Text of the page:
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Ambiguous strategic ambiguity
By Bill Hengst
Just when you thought the valve was released on the pressure cooker that is Chinese-US relations, George W. Bush turns up the heat. As tensions flared anew after President Bush declared that the United States would do "whatever it took to help Taiwan defend herself" and said the deployment of American troops is "certainly an option" if China were to invade the island. The president's comments came during a series of interviews broadcast and published in connection with the nearing observation of his first 100 days in office.
The timing of these remarks coincidentally, or perhaps not so coincidentally came just hours after Chinese authorities in Beijing summoned U.S. Ambassador Joseph W. Prueher to protest Bush's announcement of an offer to sell an array of arms to Taiwan which includes four destroyers, eight diesel submarines and a dozen aircraft to help the island defend itself. After summoning Prueher, Chinese Vice Foreign Minister Li Zhaoxing called on Washington to "immediately revoke it's erroneous decision" and said China would hold the U.S. responsible "for all the consequences" of the weapons sales. Presumably meaning any blood shed due to the sale of said weapons would be on our hands and not their own. Beyond that rhetoric China also threatened to reconsider its cooperation on nonproliferation issues.
These remarks by President Bush would seem to signal a welcome departure from the "strategic ambiguity" that for decades has characterized the official U.S. position on Taiwan. The first of which is the Taiwan Relations Act of 1979, which requires the U.S. to provide the island with the arms necessary for its defense. Congress enacted the measure after the U.S. established diplomatic ties with China and ended its defense treaty with Taiwan. In saying that the U.S. would do "whatever it took to help Taiwan defend herself," Bush appeared to restate this 22-year-old law, while sending a message to Beijing that there is an iron-clad promise of U.S. military assistance should they decide on military action against the island.
The other U.S. policy, even older, is the strategic ambiguity. For nearly half a century, it has enabled the U.S. to avoid specifying the precise circumstances under which it would commit troops to help protect Taiwan in a military conflict with China. The rationale behind this of course being to keep Taiwan from relying on U.S. military power to help win its independence. The left has long feared that if Taiwan believes with absolute certainty that it can count on U.S. military intervention, the island's government might provoke an armed conflict.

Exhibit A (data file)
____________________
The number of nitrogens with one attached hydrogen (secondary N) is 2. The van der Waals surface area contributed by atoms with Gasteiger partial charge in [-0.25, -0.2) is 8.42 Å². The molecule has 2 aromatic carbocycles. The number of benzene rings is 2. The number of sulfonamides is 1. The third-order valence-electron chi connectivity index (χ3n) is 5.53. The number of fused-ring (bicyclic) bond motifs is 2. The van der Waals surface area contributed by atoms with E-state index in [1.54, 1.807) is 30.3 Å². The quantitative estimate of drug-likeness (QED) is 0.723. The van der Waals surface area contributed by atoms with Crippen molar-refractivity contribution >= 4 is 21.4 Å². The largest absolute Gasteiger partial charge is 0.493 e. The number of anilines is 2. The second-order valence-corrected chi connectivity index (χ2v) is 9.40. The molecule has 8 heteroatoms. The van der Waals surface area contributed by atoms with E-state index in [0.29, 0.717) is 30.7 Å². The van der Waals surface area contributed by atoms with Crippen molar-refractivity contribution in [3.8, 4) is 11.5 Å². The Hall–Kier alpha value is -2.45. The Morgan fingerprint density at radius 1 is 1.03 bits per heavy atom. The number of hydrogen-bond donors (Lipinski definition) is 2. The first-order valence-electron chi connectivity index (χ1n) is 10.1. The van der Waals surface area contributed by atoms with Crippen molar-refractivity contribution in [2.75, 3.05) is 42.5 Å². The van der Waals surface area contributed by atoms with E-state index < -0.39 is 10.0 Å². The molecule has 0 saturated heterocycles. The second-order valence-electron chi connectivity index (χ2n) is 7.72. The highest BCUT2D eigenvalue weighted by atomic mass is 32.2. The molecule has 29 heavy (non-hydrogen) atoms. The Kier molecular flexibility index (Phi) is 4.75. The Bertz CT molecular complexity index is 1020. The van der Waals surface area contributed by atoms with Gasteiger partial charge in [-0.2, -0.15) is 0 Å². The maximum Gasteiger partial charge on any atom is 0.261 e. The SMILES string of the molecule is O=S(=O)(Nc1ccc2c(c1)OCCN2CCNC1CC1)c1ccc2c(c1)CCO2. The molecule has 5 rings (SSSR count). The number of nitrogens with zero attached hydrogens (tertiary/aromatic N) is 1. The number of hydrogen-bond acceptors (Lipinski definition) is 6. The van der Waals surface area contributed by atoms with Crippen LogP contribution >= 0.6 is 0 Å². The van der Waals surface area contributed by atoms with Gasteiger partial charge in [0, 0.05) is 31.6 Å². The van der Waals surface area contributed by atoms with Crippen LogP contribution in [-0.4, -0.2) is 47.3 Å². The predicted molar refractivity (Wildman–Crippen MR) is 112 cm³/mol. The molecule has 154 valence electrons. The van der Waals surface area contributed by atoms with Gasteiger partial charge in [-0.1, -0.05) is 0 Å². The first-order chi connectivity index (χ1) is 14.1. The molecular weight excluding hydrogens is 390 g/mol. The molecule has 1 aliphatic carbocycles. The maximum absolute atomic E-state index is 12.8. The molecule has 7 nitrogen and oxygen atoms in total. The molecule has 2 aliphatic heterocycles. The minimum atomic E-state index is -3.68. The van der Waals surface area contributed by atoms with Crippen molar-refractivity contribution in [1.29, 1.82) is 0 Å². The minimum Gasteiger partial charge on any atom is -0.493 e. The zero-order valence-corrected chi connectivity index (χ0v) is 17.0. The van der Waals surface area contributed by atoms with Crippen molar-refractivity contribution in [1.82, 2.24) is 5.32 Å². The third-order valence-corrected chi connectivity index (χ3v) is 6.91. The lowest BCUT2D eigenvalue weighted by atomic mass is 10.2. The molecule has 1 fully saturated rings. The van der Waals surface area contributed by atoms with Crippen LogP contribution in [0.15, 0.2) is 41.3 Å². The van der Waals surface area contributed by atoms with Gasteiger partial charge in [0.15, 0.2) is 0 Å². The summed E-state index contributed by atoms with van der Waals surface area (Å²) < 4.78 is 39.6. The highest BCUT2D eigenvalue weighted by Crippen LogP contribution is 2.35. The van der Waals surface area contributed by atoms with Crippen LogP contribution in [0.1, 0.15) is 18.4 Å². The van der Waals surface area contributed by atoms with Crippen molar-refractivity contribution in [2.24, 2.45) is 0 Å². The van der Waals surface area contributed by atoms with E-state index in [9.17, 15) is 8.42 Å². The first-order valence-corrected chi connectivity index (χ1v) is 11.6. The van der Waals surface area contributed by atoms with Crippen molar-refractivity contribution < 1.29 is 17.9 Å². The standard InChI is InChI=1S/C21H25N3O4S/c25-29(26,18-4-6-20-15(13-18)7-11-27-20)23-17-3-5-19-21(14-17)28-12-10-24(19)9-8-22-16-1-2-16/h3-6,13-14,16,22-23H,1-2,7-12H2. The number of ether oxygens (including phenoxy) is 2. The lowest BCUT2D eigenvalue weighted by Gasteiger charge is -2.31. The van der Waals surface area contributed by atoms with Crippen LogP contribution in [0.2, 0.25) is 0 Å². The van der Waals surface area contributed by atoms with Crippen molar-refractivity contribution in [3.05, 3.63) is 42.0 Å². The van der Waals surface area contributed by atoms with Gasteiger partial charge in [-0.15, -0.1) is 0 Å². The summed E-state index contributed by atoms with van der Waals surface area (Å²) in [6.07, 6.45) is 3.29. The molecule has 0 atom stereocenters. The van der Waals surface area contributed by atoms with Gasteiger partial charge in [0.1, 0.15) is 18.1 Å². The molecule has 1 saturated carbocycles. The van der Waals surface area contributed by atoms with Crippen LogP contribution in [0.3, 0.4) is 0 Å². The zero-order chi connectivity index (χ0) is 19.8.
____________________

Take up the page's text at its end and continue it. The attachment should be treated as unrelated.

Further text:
The degree to which the Bush administration is committed to strategic ambiguity is markedly lower than that of the previous administration, in part because several top officials on Bush's foreign policy team two years ago -- during his presidential campaign -- signed a public statement calling for its abandonment. Among them were Richard L. Armitage, now deputy secretary of State; Paul Wolfowitz, now deputy secretary of Defense; and Lewis Libby, now Vice President Dick Cheney's chief of staff. Republicans were chomping at the bit during the Clinton presidency due to his stance on Taiwan, especially after he went further than any other predecessor in accepting Beijing's view of Taiwan's status during a 1988 trip to China.
Once again President Bush is showing the stamina, will and determination to meet the enemy on his own ground and put him to the task, to test his mettle, and most importantly to return the United States to the position of power and prestige which waned during the Clinton years. Perhaps the reason for a departure from "strategic ambiguity" is best summed up by Vice Foreign Minister LI himself. In response to Bush's remarks Li was quoted as saying "The U.S. act can only further the arrogance of Pro-Taiwan independence forces to split China, intensify the tension across the Taiwan Strait, and harm peace and stability in the Asia-Pacific region." I couldn't agree with you more Mr. Foreign Vice Minister...I couldn't agree with you more!
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